Many hoped for a rebound heading into 2019, Jones’ age-21 season, but instead he limped to the worst full season marks of his career – slashing just .234/.308/.324 with five home runs and nine stolen bases in 544 plate appearances, along with a 9.2% walk rate and 20% strikeout rate. While the box score stats represent a concerning trend, it is important to remember Jones was still just a college-aged kid playing the entire year at Double-A, and his TrackMan data showed a player who could impact the ball – he just ran into some bad luck, as evidenced by his unusually low .288 BABIP despite hitting 39% of his balls in play at 95 miles per hour or harder.
Jones may have had a bad year statistically in 2019, but a strong performance in the Arizona Fall League, buoyed by yet another swing change, put him back on the radar as a prospect to watch for the Angels as he was added to the 40-man roster and carried at the team’s alternate training site in 2020.
He eventually found his way into three games for the Halos near the end of the shortened campaign, going 3-for-7 and scoring a pair of runs in his first, and now only, games in a Los Angeles uniform.
In February, just before spring training, the Angels unloaded Jones to the rebuilding Orioles in exchange for veteran starter Alex Cobb, giving the Halos another rotation piece and giving the Orioles a potential infielder to slot into the mix as soon as 2021.
New Swing, New Team
I wanted to finish Jones’ backstory, but I don’t want to gloss over that swing change either – as that is a catalyst for what could make him a very interesting deep league dynasty target.
Jones apparently messed with his swing quite a bit in the minor leagues, but rather than dig through each of those tweaks I thought we’d take a look at what his swing looked like when he was still in high school – with video below from the Perfect Game All-American Classic in 2014 – and his swing in 2020 during his small big league cameo with the Angels:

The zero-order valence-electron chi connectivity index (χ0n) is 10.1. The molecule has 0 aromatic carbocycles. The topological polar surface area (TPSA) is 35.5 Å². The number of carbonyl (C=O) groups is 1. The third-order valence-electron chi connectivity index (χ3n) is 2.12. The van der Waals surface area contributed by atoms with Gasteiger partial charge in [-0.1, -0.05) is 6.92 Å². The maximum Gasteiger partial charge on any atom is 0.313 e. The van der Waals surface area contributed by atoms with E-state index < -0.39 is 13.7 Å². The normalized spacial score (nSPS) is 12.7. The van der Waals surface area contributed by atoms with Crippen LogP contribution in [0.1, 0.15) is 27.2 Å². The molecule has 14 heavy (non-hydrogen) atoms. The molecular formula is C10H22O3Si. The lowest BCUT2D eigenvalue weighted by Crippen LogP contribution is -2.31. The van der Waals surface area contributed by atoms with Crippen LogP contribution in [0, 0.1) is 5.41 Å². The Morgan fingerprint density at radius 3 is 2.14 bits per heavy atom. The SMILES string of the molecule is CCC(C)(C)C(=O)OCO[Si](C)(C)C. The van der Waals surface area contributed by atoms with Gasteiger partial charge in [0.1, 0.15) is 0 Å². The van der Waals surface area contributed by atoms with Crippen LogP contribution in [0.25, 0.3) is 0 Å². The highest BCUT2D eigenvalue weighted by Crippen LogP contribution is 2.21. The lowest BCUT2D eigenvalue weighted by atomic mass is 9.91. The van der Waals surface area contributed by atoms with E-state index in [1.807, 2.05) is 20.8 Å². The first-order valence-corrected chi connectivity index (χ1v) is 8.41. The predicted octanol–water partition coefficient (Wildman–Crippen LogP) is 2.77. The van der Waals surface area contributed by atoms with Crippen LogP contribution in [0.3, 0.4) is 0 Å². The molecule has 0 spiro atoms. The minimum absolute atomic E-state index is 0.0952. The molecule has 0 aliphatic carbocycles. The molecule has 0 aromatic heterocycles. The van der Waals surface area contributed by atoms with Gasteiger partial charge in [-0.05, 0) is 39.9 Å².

The immediate differences are quite obvious: Jones’ new swing is far quieter, with virtually no leg kick whatsoever and a bat head that stays perfectly still until he begins his swing. His old swing had a lot of excess movement, including a long period of time where his front foot was off the ground, which made it difficult for him to get around hard fastballs.
His new swing is quiet, really quiet, and it is clear velocity is not an issue for him after he barreled up 99 from Dustin May – even if it was in the middle of the plate.
Jones’s new swing should result in more barrels, which paired with his natural speed will allow him to leg out plenty of doubles – doubles that could become home runs in his new, hitter-friendly home at Camden Yards. In fact, seeing plenty of action in AL East ballparks is never a bad thing for a young player trying to find his power stroke.
So then big question becomes – what does he have to do to win an everyday role with the O’s?
Baltimore remains a team that is in full rebuilding mode, and they are looking to find some diamond-in-the-rough-type prospects to hopefully slot into regular roles for the short and long term. That makes Jones a prime candidate to get considerable run at second base for Baltimore as soon as this year – although he is not beginning the season with the team thanks to a rather poor performance in spring training, where he slashed .136/.240/.273 with one home run across 18 games played.